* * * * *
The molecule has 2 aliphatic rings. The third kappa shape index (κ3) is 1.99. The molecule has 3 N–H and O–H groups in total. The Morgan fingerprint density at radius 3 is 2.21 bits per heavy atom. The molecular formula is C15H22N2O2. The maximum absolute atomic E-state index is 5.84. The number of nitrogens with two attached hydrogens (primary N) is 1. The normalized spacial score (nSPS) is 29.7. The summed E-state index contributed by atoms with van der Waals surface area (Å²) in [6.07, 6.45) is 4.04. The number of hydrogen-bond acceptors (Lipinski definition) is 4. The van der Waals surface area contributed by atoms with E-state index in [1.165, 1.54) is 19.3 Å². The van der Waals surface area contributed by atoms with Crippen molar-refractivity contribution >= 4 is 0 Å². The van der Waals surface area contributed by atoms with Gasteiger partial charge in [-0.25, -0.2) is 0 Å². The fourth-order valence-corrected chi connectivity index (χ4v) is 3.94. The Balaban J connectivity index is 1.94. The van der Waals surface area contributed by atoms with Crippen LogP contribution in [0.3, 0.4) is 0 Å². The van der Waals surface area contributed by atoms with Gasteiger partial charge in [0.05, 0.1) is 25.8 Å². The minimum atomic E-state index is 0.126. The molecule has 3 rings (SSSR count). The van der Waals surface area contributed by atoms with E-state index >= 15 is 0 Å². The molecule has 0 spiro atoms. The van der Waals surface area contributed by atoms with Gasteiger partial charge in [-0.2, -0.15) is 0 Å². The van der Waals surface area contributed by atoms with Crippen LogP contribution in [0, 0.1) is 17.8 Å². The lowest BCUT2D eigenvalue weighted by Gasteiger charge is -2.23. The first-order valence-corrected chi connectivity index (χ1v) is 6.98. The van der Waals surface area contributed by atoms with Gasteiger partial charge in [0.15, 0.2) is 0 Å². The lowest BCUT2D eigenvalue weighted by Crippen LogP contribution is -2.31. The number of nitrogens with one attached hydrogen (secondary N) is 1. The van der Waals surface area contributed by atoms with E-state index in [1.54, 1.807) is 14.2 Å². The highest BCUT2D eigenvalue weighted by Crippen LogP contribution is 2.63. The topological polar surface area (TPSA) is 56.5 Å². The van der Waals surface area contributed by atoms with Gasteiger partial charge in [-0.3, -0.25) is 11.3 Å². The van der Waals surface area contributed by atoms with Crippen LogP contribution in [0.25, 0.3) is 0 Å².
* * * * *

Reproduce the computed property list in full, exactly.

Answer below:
The molecule has 2 aliphatic rings. The third kappa shape index (κ3) is 1.99. The molecule has 3 N–H and O–H groups in total. The Morgan fingerprint density at radius 3 is 2.21 bits per heavy atom. The molecular formula is C15H22N2O2. The maximum absolute atomic E-state index is 5.84. The number of nitrogens with two attached hydrogens (primary N) is 1. The normalized spacial score (nSPS) is 29.7. The summed E-state index contributed by atoms with van der Waals surface area (Å²) in [6.07, 6.45) is 4.04. The number of hydrogen-bond acceptors (Lipinski definition) is 4. The van der Waals surface area contributed by atoms with E-state index in [1.165, 1.54) is 19.3 Å². The van der Waals surface area contributed by atoms with Crippen molar-refractivity contribution >= 4 is 0 Å². The van der Waals surface area contributed by atoms with Gasteiger partial charge in [-0.25, -0.2) is 0 Å². The fourth-order valence-corrected chi connectivity index (χ4v) is 3.94. The Balaban J connectivity index is 1.94. The van der Waals surface area contributed by atoms with Crippen LogP contribution in [0.3, 0.4) is 0 Å². The van der Waals surface area contributed by atoms with Gasteiger partial charge in [0.05, 0.1) is 25.8 Å². The minimum atomic E-state index is 0.126. The molecule has 3 rings (SSSR count). The van der Waals surface area contributed by atoms with E-state index >= 15 is 0 Å². The molecule has 0 spiro atoms. The van der Waals surface area contributed by atoms with Gasteiger partial charge in [-0.2, -0.15) is 0 Å². The van der Waals surface area contributed by atoms with Crippen LogP contribution in [0, 0.1) is 17.8 Å². The lowest BCUT2D eigenvalue weighted by Gasteiger charge is -2.23. The first-order valence-corrected chi connectivity index (χ1v) is 6.98. The van der Waals surface area contributed by atoms with Gasteiger partial charge in [0.15, 0.2) is 0 Å². The lowest BCUT2D eigenvalue weighted by Crippen LogP contribution is -2.31. The number of nitrogens with one attached hydrogen (secondary N) is 1. The van der Waals surface area contributed by atoms with E-state index in [1.54, 1.807) is 14.2 Å². The highest BCUT2D eigenvalue weighted by Crippen LogP contribution is 2.63. The topological polar surface area (TPSA) is 56.5 Å². The van der Waals surface area contributed by atoms with Gasteiger partial charge in [-0.3, -0.25) is 11.3 Å². The van der Waals surface area contributed by atoms with Crippen LogP contribution in [0.25, 0.3) is 0 Å².